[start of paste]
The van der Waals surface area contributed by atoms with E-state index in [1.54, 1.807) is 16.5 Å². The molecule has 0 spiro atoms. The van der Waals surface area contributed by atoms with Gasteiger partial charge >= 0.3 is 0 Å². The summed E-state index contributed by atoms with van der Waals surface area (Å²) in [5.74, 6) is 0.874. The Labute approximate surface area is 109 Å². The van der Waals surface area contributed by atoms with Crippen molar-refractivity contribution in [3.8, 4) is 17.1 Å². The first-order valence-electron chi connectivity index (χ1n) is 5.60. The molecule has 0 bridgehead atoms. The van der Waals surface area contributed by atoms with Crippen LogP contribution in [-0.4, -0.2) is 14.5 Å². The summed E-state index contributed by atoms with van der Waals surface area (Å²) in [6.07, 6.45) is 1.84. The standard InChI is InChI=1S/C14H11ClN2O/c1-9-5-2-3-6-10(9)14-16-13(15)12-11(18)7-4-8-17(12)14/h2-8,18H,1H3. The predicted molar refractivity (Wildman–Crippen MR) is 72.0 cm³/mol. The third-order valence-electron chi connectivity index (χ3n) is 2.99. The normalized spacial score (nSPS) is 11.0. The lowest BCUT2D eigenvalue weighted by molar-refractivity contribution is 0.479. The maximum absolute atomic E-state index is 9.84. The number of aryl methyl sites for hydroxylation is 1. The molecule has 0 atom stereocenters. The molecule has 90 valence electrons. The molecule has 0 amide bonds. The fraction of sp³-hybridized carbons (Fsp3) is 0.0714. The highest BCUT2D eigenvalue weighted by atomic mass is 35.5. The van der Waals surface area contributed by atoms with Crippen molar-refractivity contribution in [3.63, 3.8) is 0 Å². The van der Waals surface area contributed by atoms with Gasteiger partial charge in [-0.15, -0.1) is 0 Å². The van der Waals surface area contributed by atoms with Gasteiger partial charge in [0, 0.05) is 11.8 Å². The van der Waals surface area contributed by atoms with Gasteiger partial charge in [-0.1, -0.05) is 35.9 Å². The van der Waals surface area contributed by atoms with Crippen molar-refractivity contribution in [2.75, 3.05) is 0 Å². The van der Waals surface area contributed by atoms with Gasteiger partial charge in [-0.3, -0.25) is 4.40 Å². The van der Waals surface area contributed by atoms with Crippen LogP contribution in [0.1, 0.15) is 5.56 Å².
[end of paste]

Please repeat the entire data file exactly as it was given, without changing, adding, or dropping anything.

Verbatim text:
The van der Waals surface area contributed by atoms with E-state index in [1.54, 1.807) is 16.5 Å². The molecule has 0 spiro atoms. The van der Waals surface area contributed by atoms with Gasteiger partial charge >= 0.3 is 0 Å². The summed E-state index contributed by atoms with van der Waals surface area (Å²) in [5.74, 6) is 0.874. The Labute approximate surface area is 109 Å². The van der Waals surface area contributed by atoms with Crippen molar-refractivity contribution in [3.8, 4) is 17.1 Å². The first-order valence-electron chi connectivity index (χ1n) is 5.60. The molecule has 0 bridgehead atoms. The van der Waals surface area contributed by atoms with Crippen LogP contribution in [-0.4, -0.2) is 14.5 Å². The summed E-state index contributed by atoms with van der Waals surface area (Å²) in [6.07, 6.45) is 1.84. The standard InChI is InChI=1S/C14H11ClN2O/c1-9-5-2-3-6-10(9)14-16-13(15)12-11(18)7-4-8-17(12)14/h2-8,18H,1H3. The predicted molar refractivity (Wildman–Crippen MR) is 72.0 cm³/mol. The third-order valence-electron chi connectivity index (χ3n) is 2.99. The normalized spacial score (nSPS) is 11.0. The lowest BCUT2D eigenvalue weighted by molar-refractivity contribution is 0.479. The maximum absolute atomic E-state index is 9.84. The number of aryl methyl sites for hydroxylation is 1. The molecule has 0 atom stereocenters. The molecule has 90 valence electrons. The molecule has 0 amide bonds. The fraction of sp³-hybridized carbons (Fsp3) is 0.0714. The highest BCUT2D eigenvalue weighted by atomic mass is 35.5. The van der Waals surface area contributed by atoms with Crippen molar-refractivity contribution in [3.63, 3.8) is 0 Å². The van der Waals surface area contributed by atoms with Gasteiger partial charge in [-0.15, -0.1) is 0 Å². The van der Waals surface area contributed by atoms with Gasteiger partial charge in [0, 0.05) is 11.8 Å². The van der Waals surface area contributed by atoms with Gasteiger partial charge in [-0.1, -0.05) is 35.9 Å². The van der Waals surface area contributed by atoms with Crippen molar-refractivity contribution in [2.75, 3.05) is 0 Å². The van der Waals surface area contributed by atoms with Gasteiger partial charge in [-0.3, -0.25) is 4.40 Å². The van der Waals surface area contributed by atoms with Crippen LogP contribution in [0.1, 0.15) is 5.56 Å².